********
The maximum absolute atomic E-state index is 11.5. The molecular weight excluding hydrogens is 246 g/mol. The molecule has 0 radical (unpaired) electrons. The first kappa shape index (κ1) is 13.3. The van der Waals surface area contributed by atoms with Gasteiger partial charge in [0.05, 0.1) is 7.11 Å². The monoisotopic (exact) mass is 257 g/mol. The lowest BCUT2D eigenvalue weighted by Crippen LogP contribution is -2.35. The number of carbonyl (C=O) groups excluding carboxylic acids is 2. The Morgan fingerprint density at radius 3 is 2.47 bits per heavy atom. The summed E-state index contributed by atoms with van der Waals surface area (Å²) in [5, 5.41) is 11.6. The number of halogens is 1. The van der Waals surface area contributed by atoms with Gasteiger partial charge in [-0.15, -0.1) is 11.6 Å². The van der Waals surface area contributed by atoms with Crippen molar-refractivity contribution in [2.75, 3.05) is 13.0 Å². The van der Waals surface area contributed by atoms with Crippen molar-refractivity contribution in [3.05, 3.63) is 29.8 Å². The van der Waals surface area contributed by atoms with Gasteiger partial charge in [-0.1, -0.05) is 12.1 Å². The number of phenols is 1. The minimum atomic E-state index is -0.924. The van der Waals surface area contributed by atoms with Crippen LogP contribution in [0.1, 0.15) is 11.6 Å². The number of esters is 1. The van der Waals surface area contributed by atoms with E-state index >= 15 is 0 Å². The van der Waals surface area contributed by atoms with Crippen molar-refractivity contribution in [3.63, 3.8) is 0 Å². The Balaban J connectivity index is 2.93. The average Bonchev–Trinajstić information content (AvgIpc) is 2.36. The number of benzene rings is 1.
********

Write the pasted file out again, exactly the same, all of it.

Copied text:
The maximum absolute atomic E-state index is 11.5. The molecular weight excluding hydrogens is 246 g/mol. The molecule has 0 radical (unpaired) electrons. The first kappa shape index (κ1) is 13.3. The van der Waals surface area contributed by atoms with Gasteiger partial charge in [0.05, 0.1) is 7.11 Å². The monoisotopic (exact) mass is 257 g/mol. The lowest BCUT2D eigenvalue weighted by Crippen LogP contribution is -2.35. The number of carbonyl (C=O) groups excluding carboxylic acids is 2. The Morgan fingerprint density at radius 3 is 2.47 bits per heavy atom. The summed E-state index contributed by atoms with van der Waals surface area (Å²) in [5, 5.41) is 11.6. The number of halogens is 1. The van der Waals surface area contributed by atoms with Gasteiger partial charge in [-0.15, -0.1) is 11.6 Å². The van der Waals surface area contributed by atoms with Crippen molar-refractivity contribution in [2.75, 3.05) is 13.0 Å². The van der Waals surface area contributed by atoms with Crippen molar-refractivity contribution in [3.05, 3.63) is 29.8 Å². The van der Waals surface area contributed by atoms with Gasteiger partial charge in [-0.1, -0.05) is 12.1 Å². The number of phenols is 1. The minimum atomic E-state index is -0.924. The van der Waals surface area contributed by atoms with Crippen LogP contribution in [0.1, 0.15) is 11.6 Å². The number of esters is 1. The van der Waals surface area contributed by atoms with E-state index >= 15 is 0 Å². The van der Waals surface area contributed by atoms with Crippen molar-refractivity contribution in [3.63, 3.8) is 0 Å². The Balaban J connectivity index is 2.93. The average Bonchev–Trinajstić information content (AvgIpc) is 2.36. The number of benzene rings is 1.